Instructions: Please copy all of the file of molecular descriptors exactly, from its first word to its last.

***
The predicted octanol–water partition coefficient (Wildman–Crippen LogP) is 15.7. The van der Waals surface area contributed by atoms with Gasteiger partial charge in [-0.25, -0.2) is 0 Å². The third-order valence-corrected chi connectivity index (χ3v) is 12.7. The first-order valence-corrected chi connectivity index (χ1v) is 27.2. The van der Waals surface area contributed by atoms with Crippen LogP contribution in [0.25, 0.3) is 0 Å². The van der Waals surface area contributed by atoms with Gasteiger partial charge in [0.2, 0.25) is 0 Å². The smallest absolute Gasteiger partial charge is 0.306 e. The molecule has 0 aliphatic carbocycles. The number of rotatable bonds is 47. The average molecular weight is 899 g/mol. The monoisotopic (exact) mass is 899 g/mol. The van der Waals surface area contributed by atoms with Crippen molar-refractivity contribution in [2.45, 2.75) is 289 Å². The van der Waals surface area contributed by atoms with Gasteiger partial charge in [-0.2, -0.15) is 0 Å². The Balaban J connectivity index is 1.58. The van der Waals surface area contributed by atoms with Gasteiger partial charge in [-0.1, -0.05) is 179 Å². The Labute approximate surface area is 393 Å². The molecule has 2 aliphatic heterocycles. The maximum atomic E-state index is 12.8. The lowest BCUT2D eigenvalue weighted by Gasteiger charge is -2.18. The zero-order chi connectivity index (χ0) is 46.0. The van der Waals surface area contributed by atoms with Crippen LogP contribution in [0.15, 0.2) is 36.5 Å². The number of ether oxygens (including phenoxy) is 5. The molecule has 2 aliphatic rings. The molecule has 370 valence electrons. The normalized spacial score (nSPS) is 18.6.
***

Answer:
The predicted octanol–water partition coefficient (Wildman–Crippen LogP) is 15.7. The van der Waals surface area contributed by atoms with Gasteiger partial charge in [-0.25, -0.2) is 0 Å². The third-order valence-corrected chi connectivity index (χ3v) is 12.7. The first-order valence-corrected chi connectivity index (χ1v) is 27.2. The van der Waals surface area contributed by atoms with Crippen LogP contribution in [0.25, 0.3) is 0 Å². The van der Waals surface area contributed by atoms with Gasteiger partial charge in [0.2, 0.25) is 0 Å². The smallest absolute Gasteiger partial charge is 0.306 e. The molecule has 0 aliphatic carbocycles. The number of rotatable bonds is 47. The average molecular weight is 899 g/mol. The monoisotopic (exact) mass is 899 g/mol. The van der Waals surface area contributed by atoms with Crippen molar-refractivity contribution in [2.45, 2.75) is 289 Å². The van der Waals surface area contributed by atoms with Gasteiger partial charge in [-0.2, -0.15) is 0 Å². The Balaban J connectivity index is 1.58. The van der Waals surface area contributed by atoms with Gasteiger partial charge in [-0.1, -0.05) is 179 Å². The Labute approximate surface area is 393 Å². The molecule has 2 aliphatic heterocycles. The maximum atomic E-state index is 12.8. The lowest BCUT2D eigenvalue weighted by Gasteiger charge is -2.18. The zero-order chi connectivity index (χ0) is 46.0. The van der Waals surface area contributed by atoms with Crippen LogP contribution in [0.15, 0.2) is 36.5 Å². The number of ether oxygens (including phenoxy) is 5. The molecule has 2 aliphatic rings. The molecule has 370 valence electrons. The normalized spacial score (nSPS) is 18.6.